České dráhy lacks passenger cars due to problems in repair sector

České dráhy has been using older carriages instead of open coaches. Credit: Zdopravy.cz/Jan ŠindelářČeské dráhy has been using older carriages instead of open coaches. Credit: Zdopravy.cz/Jan Šindelář

České dráhy is 120 to 150 cars per day short.

For a long time, the number of cars České dráhy has been taking out of service is higher than of those coming back from maintenance, resulting in a loss of three to five cars every week. The usual timeframe for maintenance is 40 to 45 days, but now cars are returning after 120 days or more.

The backlog continues to grow, mainly due to the delivery times of subcontractors. České dráhy itself is now short ca. 200 people in the maintenance department, which results in longer repair times even for light maintenance.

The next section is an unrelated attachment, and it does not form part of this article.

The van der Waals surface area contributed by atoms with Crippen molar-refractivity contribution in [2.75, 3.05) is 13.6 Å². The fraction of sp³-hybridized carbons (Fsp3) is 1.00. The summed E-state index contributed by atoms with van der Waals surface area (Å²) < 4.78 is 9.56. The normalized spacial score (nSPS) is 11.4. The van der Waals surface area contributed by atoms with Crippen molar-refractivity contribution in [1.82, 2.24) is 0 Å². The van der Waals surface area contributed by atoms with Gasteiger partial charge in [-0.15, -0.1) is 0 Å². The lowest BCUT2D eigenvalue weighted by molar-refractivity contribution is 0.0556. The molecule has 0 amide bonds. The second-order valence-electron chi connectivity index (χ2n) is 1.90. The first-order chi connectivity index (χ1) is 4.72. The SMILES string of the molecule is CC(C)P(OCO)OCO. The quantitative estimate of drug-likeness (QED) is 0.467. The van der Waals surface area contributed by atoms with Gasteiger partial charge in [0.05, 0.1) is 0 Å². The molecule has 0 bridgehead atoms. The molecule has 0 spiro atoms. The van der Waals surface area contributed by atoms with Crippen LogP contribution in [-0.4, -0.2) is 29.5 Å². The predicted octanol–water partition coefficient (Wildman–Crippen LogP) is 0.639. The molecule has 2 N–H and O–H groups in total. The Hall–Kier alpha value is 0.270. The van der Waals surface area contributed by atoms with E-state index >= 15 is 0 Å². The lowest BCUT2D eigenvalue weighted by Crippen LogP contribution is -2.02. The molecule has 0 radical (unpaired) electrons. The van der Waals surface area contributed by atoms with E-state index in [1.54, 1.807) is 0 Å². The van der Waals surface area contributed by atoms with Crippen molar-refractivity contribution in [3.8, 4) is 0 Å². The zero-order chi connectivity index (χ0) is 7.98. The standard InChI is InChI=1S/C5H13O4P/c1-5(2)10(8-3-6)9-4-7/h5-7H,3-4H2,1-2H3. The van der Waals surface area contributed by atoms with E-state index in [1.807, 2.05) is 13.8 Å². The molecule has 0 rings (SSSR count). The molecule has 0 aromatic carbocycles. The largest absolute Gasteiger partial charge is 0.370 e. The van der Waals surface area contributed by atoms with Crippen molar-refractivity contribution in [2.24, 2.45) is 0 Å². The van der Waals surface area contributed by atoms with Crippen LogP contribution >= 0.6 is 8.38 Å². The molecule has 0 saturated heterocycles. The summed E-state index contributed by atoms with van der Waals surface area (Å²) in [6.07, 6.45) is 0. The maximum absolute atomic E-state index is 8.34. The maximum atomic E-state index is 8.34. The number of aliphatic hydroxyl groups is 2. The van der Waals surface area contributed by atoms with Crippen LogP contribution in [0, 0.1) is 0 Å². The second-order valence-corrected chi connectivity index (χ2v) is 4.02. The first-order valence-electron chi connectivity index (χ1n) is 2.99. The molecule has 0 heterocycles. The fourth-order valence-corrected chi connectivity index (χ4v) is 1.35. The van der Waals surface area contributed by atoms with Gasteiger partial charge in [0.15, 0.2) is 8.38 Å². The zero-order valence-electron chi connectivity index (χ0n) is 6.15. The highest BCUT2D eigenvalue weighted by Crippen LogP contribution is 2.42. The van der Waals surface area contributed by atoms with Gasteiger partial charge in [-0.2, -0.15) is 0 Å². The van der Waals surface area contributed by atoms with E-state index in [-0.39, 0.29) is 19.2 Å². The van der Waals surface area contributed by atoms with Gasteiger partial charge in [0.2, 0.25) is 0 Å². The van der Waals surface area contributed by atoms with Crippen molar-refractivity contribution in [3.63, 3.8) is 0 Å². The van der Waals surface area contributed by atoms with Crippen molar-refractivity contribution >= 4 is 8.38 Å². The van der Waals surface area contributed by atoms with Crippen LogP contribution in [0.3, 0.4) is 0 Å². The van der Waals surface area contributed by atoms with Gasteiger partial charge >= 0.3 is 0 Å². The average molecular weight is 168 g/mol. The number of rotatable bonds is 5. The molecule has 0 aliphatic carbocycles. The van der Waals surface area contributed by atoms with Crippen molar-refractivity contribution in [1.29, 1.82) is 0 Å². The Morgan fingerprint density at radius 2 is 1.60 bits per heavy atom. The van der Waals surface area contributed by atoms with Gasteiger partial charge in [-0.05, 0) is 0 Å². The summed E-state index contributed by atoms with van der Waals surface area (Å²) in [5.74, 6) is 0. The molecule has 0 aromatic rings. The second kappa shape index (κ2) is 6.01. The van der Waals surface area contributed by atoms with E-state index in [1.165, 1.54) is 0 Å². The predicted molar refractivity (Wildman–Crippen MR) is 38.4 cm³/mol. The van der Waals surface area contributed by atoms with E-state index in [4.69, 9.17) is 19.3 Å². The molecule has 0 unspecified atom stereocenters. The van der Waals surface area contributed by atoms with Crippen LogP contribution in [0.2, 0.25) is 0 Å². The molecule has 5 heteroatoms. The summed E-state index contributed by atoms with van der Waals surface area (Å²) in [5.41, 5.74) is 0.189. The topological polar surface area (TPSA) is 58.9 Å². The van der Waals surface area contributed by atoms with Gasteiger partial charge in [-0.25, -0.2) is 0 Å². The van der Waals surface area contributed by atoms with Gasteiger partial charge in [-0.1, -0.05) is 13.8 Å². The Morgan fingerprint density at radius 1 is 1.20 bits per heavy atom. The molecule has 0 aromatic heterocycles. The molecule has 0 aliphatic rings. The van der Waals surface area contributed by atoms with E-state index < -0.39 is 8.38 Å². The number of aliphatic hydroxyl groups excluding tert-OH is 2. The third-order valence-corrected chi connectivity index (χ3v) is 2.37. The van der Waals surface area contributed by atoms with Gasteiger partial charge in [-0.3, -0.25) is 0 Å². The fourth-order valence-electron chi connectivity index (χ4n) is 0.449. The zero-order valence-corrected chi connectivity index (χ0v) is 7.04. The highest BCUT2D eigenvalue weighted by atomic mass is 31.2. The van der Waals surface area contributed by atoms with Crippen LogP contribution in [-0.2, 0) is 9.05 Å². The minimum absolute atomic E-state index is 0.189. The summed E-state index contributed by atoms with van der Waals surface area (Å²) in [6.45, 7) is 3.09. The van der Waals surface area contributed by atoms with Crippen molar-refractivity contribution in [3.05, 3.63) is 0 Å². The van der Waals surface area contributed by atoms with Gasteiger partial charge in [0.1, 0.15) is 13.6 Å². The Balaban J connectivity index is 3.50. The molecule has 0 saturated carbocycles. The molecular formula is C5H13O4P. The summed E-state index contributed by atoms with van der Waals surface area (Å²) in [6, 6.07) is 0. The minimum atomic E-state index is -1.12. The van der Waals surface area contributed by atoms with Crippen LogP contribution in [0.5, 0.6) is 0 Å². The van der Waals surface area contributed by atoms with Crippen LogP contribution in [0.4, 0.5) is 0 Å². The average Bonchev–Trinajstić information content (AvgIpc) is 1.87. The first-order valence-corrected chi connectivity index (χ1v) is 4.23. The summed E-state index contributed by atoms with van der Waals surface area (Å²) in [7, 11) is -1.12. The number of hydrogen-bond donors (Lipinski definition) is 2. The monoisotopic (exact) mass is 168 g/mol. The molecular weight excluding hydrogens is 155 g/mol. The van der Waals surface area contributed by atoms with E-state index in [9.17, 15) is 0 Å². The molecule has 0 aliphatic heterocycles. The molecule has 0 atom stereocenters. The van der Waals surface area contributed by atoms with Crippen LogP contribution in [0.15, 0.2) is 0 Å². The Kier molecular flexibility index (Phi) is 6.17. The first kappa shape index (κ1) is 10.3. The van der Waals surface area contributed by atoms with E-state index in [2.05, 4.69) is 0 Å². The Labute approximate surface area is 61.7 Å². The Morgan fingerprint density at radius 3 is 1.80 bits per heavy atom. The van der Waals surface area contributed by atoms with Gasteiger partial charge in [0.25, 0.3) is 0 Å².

At present, ČD is 120 to 150 cars per day short in the system, which means that it operates virtually without backup. There are no reinforcement cars or emergency replacement cars available, and the operator has to use inferior cars that should be in service only marginally. As a result of the critical shortage of cars, it is also forced to shorten trains and change the composition of trains.

In an effort to increase the number of cars, České dráhy is looking abroad. However, as mentioned in the local media, neighboring countries are facing similar problems. In Austria, passengers have encountered an S-Bahn unit on a line normally served by Railjet, and on the Villach–Vienna line, conventional EC/IC cars have been deployed instead of Railjets. In Germany, the shortage of ICE3M units for international services has led to some lines being shortened without replacement.


Edited and translated by Lucie Trávníčková

Tagy České dráhy composition of trains lack of passenger cars repair sector
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